This blog is part 1 of a two-part series by Becky Rasdall, vice president of trade policy and international affairs at IDFA, examining what dairy businesses can expect from the coming Biden administration relating to trade. On January 7, Becky will be hosting a member-only webinar, "Trade Policy 101 for the U.S. Dairy Industry," on the basics of dairy trade policy, what trade policy means in business terms, and how the U.S. government approaches it. You can register here.

With U.S. presidential election results now certified, the U.S. dairy industry quickly needs to grasp what the next four years of dairy trade policy might look like—and how best to advocate our positions given the challenges facing the new Administration. On day one of President-Elect Biden’s Administration, the U.S. trade situation will be complex at best. Specific to those priorities relative to dairy, the President-Elect will face retaliatory tariffs in place with multiple major trading partners; will find the United States less integrated with international organizations than ever and international organizations more in need of substantial reform than ever; will encounter agreements in various stages or phases of negotiation; and all of this while the United States stands on the brink of Trade Promotion Authority (TPA) legislation reauthorization, among many other priorities. Each of these circumstances will require an approach that shapes an outcome consistent with U.S. interests, including those of the American dairy industry.

While Biden may not have published a clear set of policy goals related to trade during his campaign, the President-Elect is likely to pursue a more multilateral, collaborative approach due to his widely acknowledged background as a foreign affairs leader while in the U.S. Senate. Although he claimed during his campaign that domestic priorities including coronavirus and the health of the economy would take precedence over trade upon first arriving in office, IDFA argues that at least three trade priorities will be hard for the President-Elect to ignore in the short term.

Reverse Course on Unilateralism:
Perhaps the most widely-expected move for President-Elect Biden will be to carve out a reversal of President Trump’s unilateral approach to trade policy. The question is: To what degree? U.S. trading partners are likely to pressure President-Elect Biden to quickly and aggressively rescind unilateral trade policies made in the Trump Administration—such as a host of retaliatory tariffs around the world or membership in the World Health Organization—and encourage him to adopt the multilateral, collaborative, diplomatic approach to trade policy he favored in the Obama Administration and while in the U.S. Senate. In fact, some wasted no time doing just that (e.g. the European Commission’s recent calls for the United States to enter into negotiations to end retaliatory tariffs under the Boeing/Airbus dispute). Even more, President-Elect Biden’s self-stated interest in prioritizing policies and approaches focused, in part, on climate change and environmental concerns will unavoidably intersect with U.S. trade by forcing U.S. engagement with trading partners already advancing their own trade priorities on those topics. Both Biden and former Secretary of State John Kerry—Biden’s new cabinet-level climate liaison—have promised to re-engage the United States in the Paris Agreement on climate change, and to make climate more central to U.S. foreign relations. The President-Elect will have to carefully balance whatever course correction he chooses with the America first approach that President Trump used to animate national security concerns—especially as it relates to the U.S.-China relationship. Biden will face extraordinary pressure at the World Trade Organization, among bilateral trading partners, and in multilateral venues to be more collaborative. Each of these interactions and engagements will be scrutinized through a new lens colored by the outgoing president’s approach, making course corrections challenging but also giving a Biden Administration room to “get tough” or reboot policies such as Buy American.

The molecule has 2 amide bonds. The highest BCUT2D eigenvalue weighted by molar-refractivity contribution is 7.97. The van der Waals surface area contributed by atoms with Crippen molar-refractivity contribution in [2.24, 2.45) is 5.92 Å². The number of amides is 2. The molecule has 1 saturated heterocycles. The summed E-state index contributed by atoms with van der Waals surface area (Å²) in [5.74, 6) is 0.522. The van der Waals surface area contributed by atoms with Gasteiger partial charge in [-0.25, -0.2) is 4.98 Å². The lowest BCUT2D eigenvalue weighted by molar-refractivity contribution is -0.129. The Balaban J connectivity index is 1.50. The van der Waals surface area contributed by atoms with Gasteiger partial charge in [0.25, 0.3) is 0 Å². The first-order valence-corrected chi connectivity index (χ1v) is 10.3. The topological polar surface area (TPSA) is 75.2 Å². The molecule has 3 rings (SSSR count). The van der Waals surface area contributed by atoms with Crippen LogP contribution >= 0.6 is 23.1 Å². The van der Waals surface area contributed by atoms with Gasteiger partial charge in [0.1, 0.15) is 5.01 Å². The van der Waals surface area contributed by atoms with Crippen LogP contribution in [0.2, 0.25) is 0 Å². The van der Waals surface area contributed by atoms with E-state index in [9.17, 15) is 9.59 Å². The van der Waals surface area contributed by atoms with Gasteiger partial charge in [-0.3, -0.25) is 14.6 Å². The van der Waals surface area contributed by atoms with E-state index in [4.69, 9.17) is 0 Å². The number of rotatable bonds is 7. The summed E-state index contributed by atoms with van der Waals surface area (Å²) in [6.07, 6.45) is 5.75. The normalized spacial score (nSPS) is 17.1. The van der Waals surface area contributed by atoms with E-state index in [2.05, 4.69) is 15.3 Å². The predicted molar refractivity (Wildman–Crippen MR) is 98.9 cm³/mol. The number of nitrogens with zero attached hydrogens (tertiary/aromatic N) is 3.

Part 2 of this two-part series on trade under the Biden administration focuses on trade opportunities in Asia and the coming expiration of Trade Promotion Authority. It can be found here.

Want to learn more about how these developments impact dairy businesses? Register now for "Trade Policy 101 for the U.S. Dairy Industry" with Becky Rasdall on January 7.

Questions regarding dairy trade policy? Contact Becky Rasdall, VP of Trade Policy and International Affairs for IDFA at brasdall@idfa.org.

Becky Rasdall

Vice President, Trade Policy and International Affairs, International Dairy Foods Association